Sheep flocks are sensitive to the top soil intake, via their grazing activity and the ingestion of soil particles incorporated into the hay especially during harvesting operations. Such intake is estimated between 2 and 20% of the dry matter from grass and hay and may vary accounting for seasonal and geographical differences in the quality of pastures. The persistent organic pollutants accumulated in soil such as polychlorodibenzo-p-dioxins and -furans (PCDD/Fs), and dioxin-like polychlorinated biphenyls (DL-PCBs), may transfer through the food chain. In this paper, the authors consider the quality of soils and the toxicokinetic factors that allow the transfer of the contamination to milk and the edible tissues in sheep. The wide range of PCDD/F concentration reported in milk (0.05-30 pg WHO1998-TEQ/g fat), meat (0.18-4.9 pg WHO1998-TEQ/g fat) and liver (4.8-161 pg WHO1998-TEQ/g fat) from extensively reared flocks in areas of European countries under different industrial and urban pressures, indicate the opportunity to adopt risk management options based on environmental quality standards and good agriculture practices, able to support the access to a safe and nutritious food. With respect to the PCDD/F and DL-PCB intake, liver represents the most contaminated food item, for its ability to bind such lipophilic contaminants irrespective of its lipid content. Case-studies from the Mediterranean area are illustrated, to support the environment and health approach also in terms of sustainability of family farms production.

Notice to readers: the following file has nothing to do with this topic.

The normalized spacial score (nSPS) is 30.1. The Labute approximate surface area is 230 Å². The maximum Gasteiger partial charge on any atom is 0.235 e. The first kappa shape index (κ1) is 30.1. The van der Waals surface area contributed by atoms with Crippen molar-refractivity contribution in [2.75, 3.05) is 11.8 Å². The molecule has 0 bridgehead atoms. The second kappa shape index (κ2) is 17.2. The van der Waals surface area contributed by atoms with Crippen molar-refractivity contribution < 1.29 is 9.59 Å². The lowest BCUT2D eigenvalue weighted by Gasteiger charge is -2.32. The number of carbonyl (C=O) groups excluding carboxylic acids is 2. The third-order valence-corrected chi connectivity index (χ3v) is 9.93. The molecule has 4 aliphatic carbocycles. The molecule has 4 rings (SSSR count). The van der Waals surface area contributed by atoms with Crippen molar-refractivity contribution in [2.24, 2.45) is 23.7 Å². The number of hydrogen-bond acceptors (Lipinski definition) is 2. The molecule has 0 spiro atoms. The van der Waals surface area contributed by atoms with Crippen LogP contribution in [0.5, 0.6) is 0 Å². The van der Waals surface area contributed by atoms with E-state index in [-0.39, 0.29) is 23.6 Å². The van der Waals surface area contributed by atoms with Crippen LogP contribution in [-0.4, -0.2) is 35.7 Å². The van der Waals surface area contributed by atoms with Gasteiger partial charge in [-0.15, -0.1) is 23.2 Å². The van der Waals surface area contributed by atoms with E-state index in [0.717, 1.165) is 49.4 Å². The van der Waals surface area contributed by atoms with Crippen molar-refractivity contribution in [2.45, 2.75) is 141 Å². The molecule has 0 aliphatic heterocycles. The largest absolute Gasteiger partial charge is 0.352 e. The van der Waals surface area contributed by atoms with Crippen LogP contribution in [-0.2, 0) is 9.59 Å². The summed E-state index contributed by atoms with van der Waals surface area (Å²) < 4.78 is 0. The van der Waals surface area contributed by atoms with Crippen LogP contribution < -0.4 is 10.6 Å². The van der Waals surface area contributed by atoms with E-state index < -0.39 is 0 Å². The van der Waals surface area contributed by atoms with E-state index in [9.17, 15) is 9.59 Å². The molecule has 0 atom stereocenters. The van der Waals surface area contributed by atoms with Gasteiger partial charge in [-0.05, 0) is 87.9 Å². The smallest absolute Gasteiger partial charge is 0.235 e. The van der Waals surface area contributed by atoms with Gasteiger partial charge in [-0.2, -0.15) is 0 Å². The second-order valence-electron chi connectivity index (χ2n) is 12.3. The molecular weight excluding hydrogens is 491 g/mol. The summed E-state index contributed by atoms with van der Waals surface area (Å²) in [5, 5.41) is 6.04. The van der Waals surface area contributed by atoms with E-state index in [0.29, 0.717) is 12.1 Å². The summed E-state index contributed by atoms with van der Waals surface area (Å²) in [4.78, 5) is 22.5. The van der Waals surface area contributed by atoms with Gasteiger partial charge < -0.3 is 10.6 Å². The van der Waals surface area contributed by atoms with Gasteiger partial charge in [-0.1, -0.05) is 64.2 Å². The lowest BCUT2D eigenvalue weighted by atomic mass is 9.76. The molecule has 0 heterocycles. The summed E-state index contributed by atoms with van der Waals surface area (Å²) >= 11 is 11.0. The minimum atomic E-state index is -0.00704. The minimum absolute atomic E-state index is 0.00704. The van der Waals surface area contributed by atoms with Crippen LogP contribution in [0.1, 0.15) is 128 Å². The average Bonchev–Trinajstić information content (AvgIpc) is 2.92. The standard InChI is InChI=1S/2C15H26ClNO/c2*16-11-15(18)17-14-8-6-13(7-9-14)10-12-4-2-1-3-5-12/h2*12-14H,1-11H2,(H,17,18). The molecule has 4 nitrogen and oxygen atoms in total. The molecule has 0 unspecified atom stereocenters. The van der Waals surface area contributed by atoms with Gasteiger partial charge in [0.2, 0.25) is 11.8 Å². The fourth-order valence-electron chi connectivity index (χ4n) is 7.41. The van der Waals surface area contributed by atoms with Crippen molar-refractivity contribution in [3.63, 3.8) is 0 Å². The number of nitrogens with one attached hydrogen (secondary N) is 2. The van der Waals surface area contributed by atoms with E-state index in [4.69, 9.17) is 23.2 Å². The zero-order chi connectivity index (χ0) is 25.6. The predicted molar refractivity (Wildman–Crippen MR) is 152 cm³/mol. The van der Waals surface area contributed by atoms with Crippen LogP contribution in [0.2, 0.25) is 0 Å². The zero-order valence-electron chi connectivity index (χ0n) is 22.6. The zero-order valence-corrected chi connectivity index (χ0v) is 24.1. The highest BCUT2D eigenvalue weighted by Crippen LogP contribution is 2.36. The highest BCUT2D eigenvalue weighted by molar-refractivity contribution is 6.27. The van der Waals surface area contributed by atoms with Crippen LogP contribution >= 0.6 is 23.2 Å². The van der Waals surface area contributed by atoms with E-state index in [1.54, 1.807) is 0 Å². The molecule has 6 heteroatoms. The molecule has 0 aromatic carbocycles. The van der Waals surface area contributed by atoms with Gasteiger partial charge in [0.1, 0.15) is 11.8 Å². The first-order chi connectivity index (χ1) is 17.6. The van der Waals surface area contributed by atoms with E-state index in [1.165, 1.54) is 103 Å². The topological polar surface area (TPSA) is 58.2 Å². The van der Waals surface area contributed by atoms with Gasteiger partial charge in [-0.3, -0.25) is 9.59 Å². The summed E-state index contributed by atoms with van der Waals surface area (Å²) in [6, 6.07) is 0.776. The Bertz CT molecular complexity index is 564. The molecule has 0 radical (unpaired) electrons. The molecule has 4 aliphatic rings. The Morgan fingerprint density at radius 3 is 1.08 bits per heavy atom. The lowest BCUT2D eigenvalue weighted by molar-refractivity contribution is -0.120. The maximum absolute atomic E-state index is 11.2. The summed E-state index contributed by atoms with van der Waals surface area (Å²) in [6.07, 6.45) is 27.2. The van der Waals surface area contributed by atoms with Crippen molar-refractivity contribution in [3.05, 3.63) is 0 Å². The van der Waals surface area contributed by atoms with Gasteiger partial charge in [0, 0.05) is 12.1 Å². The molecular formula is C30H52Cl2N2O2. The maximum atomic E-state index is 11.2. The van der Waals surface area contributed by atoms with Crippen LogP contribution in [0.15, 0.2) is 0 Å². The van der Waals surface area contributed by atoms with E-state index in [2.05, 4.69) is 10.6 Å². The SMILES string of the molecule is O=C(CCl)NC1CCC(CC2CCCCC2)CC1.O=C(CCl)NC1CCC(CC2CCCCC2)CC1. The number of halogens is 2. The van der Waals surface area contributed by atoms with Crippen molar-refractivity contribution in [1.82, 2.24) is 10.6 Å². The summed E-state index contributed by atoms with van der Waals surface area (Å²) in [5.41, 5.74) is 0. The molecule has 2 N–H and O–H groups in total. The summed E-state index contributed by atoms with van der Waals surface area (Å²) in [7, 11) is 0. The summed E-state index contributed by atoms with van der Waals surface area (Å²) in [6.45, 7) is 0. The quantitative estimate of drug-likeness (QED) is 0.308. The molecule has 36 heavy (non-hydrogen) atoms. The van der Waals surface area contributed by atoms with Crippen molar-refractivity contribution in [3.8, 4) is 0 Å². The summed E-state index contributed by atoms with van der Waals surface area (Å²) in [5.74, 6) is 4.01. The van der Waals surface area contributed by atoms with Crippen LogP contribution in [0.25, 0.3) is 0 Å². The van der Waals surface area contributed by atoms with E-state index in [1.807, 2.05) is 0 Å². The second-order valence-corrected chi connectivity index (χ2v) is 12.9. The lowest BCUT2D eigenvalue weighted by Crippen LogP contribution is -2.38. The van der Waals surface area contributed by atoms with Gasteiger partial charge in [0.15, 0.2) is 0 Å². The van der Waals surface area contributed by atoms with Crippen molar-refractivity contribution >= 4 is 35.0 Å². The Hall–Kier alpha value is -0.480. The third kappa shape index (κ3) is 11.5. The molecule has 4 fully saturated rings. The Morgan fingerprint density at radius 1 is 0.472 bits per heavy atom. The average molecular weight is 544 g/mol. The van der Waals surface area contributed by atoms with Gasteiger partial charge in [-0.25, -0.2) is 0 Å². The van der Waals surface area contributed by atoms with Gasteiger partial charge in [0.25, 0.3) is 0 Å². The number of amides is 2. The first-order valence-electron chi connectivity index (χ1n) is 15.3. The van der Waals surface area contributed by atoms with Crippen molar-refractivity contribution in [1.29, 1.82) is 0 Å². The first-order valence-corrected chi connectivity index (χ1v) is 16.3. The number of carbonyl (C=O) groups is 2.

|Titolo:||Sheep farming and the impact of environment on food safety|
|Autori interni:||AMORENA, Michele|
|Data di pubblicazione:||2016|
|Rivista:||SMALL RUMINANT RESEARCH|
|Appare nelle tipologie:||1.1 Articolo in rivista|